THESE ARE SOME basic pointers to help those without professional training to take professional looking photos.
I’m not going to get very technical here, other than to strongly recommend using a digital camera — preferably one without a delay between when you hit the button and when the picture is actually taken. And set it to as large a file size as is possible given the storage space available.
Know the basics
Get comfortable with the technical functions of the camera you’re using – but don’t get too caught up in the gadgetry of it. Mess around with the camera to find a setting that works for you, and stick with that. Most of the special functions on your camera are much more trouble then they’re worth.
Make a plan
As you go into reporting a story , think about the kind of shots that you want to get and what purpose they will serve in the final package. As you go along, keep re-evaluating this plan in light of what seems realistic, what good shots you’ve already taken, and how many different photos you need for your story.
Get Action or Characters
Always try to photograph some sort of action or event that relates to your story if at all possible. Press your sources for some sort of happening relating to the story that will make for good visuals. If it just isn’t happening, fall back taking great photos that humanize the characters in the story.
Have your camera out of its case, turned on and ready to shoot as quickly and as often as possible.
Erase the bad ones later. You’re more likely to get something good, and as your subjects get used to you constantly taking their picture, they’ll act more natural and forget you’re there.
Don’t be shy
The confidence you exude when taking photos plays a surprisingly large role in the reception you get from your subjects. Act like you know what you’re doing and have every right to be doing it and the people around you will most likely pick up on your confidence and assume the same. On the off chance that someone gets really mad, you can always delete the picture (or just pretend to).
Beg forgiveness, don’t ask permission
Its polite to ask if you can photograph someone, but sometimes it’s a bad idea (unless you’re pretty sure they’ll say yes). If you just do it and they protest…well at least you got a couple of shots in first. Also, once you point out to them that you’re taking their picture by asking if its okay, they’re likely to stop acting natural and start posing.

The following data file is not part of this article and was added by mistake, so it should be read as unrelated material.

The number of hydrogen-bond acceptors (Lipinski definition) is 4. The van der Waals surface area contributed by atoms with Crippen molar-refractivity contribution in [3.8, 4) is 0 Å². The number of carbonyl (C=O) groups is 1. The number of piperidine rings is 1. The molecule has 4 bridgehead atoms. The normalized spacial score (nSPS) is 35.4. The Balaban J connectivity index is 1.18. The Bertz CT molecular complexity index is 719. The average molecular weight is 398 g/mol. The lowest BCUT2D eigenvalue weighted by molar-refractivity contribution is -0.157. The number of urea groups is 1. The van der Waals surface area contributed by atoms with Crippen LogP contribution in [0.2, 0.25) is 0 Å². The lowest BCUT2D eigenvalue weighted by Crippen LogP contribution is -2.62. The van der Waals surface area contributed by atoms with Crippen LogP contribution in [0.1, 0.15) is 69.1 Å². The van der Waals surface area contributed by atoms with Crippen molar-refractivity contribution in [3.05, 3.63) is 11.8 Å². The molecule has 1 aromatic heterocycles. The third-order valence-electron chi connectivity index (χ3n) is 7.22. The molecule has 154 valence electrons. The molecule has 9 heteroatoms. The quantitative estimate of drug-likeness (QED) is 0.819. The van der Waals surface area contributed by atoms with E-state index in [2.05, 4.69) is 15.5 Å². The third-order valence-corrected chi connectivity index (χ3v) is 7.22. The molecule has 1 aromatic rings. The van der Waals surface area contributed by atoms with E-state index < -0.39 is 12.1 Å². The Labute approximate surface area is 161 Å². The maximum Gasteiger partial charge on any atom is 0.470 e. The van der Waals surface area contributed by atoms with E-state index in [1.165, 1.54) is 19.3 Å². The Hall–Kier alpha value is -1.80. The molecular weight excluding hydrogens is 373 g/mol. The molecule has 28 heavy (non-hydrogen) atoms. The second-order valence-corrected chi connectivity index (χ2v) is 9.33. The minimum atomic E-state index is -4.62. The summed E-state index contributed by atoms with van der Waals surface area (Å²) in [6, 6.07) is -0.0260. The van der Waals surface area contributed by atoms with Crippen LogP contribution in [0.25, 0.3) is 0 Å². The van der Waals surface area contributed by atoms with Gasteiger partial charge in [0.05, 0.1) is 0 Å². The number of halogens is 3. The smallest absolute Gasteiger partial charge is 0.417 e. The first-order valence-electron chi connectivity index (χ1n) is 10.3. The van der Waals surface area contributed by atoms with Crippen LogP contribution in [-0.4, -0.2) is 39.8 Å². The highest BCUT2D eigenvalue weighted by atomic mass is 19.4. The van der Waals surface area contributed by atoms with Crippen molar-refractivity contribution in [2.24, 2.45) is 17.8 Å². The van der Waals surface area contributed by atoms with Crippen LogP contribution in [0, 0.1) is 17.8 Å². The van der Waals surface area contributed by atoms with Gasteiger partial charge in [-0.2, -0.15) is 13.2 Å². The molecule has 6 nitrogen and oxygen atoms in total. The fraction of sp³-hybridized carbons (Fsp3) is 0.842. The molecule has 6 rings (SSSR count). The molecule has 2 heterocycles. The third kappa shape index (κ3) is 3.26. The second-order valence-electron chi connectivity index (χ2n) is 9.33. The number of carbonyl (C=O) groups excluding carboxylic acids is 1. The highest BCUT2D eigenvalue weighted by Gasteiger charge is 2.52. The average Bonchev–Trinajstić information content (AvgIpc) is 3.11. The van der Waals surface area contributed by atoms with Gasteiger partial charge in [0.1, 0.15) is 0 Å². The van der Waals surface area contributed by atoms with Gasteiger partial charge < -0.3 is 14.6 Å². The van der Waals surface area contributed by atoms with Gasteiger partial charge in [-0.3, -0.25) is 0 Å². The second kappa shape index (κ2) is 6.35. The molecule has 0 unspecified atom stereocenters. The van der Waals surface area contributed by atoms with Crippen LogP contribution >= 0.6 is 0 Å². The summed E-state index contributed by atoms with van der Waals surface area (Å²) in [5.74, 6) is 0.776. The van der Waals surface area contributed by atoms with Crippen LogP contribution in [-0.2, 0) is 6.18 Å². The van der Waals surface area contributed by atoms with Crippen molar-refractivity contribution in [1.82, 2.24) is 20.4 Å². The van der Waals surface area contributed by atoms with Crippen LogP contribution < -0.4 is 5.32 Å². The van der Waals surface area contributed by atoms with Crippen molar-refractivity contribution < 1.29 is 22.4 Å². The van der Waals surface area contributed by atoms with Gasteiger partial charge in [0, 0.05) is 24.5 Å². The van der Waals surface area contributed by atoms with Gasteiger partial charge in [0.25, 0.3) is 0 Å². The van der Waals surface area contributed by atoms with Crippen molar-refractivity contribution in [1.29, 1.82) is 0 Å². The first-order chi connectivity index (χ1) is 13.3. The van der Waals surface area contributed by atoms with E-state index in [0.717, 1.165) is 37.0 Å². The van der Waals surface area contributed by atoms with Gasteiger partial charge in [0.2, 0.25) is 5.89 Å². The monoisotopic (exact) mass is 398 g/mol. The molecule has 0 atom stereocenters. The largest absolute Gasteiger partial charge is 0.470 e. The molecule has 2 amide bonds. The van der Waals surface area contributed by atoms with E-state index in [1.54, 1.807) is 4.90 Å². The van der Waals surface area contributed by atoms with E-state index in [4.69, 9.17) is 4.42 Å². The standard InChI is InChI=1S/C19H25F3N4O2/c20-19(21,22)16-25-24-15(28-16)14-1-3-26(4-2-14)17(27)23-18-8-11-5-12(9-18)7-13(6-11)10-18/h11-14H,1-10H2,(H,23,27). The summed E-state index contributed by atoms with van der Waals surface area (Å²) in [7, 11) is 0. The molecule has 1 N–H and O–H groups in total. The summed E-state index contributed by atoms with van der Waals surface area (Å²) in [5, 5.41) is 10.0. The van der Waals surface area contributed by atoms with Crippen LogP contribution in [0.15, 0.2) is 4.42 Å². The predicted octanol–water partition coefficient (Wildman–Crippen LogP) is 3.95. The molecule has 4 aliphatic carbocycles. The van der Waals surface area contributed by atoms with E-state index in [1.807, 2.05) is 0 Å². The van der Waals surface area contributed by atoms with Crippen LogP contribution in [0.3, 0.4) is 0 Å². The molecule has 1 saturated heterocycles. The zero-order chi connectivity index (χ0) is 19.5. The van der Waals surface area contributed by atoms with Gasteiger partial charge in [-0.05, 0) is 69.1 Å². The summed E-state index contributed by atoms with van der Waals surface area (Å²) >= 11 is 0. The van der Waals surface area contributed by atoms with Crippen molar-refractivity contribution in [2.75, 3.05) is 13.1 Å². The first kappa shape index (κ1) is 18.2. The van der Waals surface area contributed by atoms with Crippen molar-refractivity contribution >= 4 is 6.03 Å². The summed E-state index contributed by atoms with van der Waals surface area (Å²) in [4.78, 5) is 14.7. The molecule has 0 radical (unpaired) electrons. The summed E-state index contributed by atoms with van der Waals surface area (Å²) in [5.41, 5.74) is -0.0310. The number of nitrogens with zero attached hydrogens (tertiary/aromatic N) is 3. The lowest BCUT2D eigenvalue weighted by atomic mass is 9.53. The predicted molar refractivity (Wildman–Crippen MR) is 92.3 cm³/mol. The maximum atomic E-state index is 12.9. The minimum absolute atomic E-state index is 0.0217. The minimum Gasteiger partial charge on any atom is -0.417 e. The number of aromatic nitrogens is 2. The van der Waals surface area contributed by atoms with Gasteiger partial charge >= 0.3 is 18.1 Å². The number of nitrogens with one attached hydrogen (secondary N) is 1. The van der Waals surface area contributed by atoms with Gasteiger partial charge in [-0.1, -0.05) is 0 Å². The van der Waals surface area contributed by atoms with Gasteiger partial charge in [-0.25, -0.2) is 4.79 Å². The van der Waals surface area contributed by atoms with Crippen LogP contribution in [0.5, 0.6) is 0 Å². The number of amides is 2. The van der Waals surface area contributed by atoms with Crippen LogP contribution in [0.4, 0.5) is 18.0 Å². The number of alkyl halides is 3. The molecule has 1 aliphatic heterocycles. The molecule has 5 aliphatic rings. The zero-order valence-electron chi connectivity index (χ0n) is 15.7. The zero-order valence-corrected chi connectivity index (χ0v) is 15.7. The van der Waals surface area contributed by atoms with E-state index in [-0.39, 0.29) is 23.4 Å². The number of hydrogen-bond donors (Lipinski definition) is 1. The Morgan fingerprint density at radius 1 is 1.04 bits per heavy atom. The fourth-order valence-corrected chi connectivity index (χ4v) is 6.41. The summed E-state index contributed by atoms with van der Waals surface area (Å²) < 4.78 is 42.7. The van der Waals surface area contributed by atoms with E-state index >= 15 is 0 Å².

Pictures without people are almost always boring. Your story is probably about people, so show us what they look like.
Extreme close ups of people’s faces tend to humanize them more in the eyes of the viewer. Action up close draws the viewer’s attention. Don’t try to get too many elements in one frame – pick one and make it awesome. The closer you are to the subject the less you need to rely on zoom, telephoto etc. You will have more interesting angles and higher resolution.
Put as many layers as possible in your photo. If you want to show a landscape, put something in the extreme foreground to make the picture more interesting. If you’re close up on someone’s face, think about what’s happening in the background in the rest of the frame. If you’re showing a crowd of people, make sure there’s at least one person relatively close up for the viewer to immediately engage with.
Rule of thirds
A general rule for visually appealing photos, put your subject or the focal point of your shot off center, dividing the frame into thirds from side to side and/or top to bottom.
Everything looks a hundred times better just after sunrise and just before sunset, so if you have a choice, try to shoot in early morning or late afternoon. (Also, if you’re inside, a light source coming from the side is better than one directly overhead).
Do it now!
If you see a photo you want to take, TAKE IT! Even if it means stopping a car, running after someone etc. Don’t put it off, thinking you’ll get another chance to take that photo later. Chances are you won’t.
Don’t be afraid to stage
In the end, it’s all about the great shots you get, not your personal scruples.
Obviously, faking entire events is a big no-no, but if you have a willing subject, there’s nothing wrong with asking them to sit or stand in a certain place, hold something significant to the story, or even do some simple thing while you photograph them if makes the photos more interesting or relevant to the story
For example, if you’re story is about a farmer, put him in front of the barn, or shoot him plowing his field. Also, if you shoot them while they’re being interviewed, you’ll get more animation and emotion out of them.
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Sarah Stuteville writes for The Common Language Project - dedicated to developing and implementing innovative approaches to international journalism by focusing on positive, inclusive and humane reporting of stories ignored by the mainstream media.
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